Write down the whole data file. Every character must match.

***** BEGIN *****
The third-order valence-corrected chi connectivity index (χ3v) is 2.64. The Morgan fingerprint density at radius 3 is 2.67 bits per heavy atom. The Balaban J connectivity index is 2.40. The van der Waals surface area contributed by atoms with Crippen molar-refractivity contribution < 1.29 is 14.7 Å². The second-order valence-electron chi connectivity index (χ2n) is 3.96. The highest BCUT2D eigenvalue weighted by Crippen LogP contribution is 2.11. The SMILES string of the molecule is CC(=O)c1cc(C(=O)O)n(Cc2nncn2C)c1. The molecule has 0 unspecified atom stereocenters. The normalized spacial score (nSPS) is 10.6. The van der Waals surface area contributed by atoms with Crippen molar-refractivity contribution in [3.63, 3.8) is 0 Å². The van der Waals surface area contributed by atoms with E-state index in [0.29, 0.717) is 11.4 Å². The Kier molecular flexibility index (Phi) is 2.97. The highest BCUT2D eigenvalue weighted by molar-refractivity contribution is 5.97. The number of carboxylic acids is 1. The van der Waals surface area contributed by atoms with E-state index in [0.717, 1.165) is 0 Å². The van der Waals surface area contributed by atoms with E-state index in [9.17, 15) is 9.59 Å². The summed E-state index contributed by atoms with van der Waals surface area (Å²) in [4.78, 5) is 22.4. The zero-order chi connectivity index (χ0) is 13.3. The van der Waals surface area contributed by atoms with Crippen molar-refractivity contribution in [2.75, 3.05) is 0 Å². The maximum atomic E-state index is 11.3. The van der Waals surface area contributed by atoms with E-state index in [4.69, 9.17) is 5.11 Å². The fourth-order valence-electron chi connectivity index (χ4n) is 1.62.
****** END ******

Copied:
The third-order valence-corrected chi connectivity index (χ3v) is 2.64. The Morgan fingerprint density at radius 3 is 2.67 bits per heavy atom. The Balaban J connectivity index is 2.40. The van der Waals surface area contributed by atoms with Crippen molar-refractivity contribution < 1.29 is 14.7 Å². The second-order valence-electron chi connectivity index (χ2n) is 3.96. The highest BCUT2D eigenvalue weighted by Crippen LogP contribution is 2.11. The SMILES string of the molecule is CC(=O)c1cc(C(=O)O)n(Cc2nncn2C)c1. The molecule has 0 unspecified atom stereocenters. The normalized spacial score (nSPS) is 10.6. The van der Waals surface area contributed by atoms with Crippen molar-refractivity contribution in [3.63, 3.8) is 0 Å². The van der Waals surface area contributed by atoms with E-state index in [0.29, 0.717) is 11.4 Å². The Kier molecular flexibility index (Phi) is 2.97. The highest BCUT2D eigenvalue weighted by molar-refractivity contribution is 5.97. The number of carboxylic acids is 1. The van der Waals surface area contributed by atoms with E-state index in [0.717, 1.165) is 0 Å². The van der Waals surface area contributed by atoms with E-state index in [9.17, 15) is 9.59 Å². The summed E-state index contributed by atoms with van der Waals surface area (Å²) in [4.78, 5) is 22.4. The zero-order chi connectivity index (χ0) is 13.3. The van der Waals surface area contributed by atoms with Crippen molar-refractivity contribution in [2.75, 3.05) is 0 Å². The maximum atomic E-state index is 11.3. The van der Waals surface area contributed by atoms with E-state index in [4.69, 9.17) is 5.11 Å². The fourth-order valence-electron chi connectivity index (χ4n) is 1.62.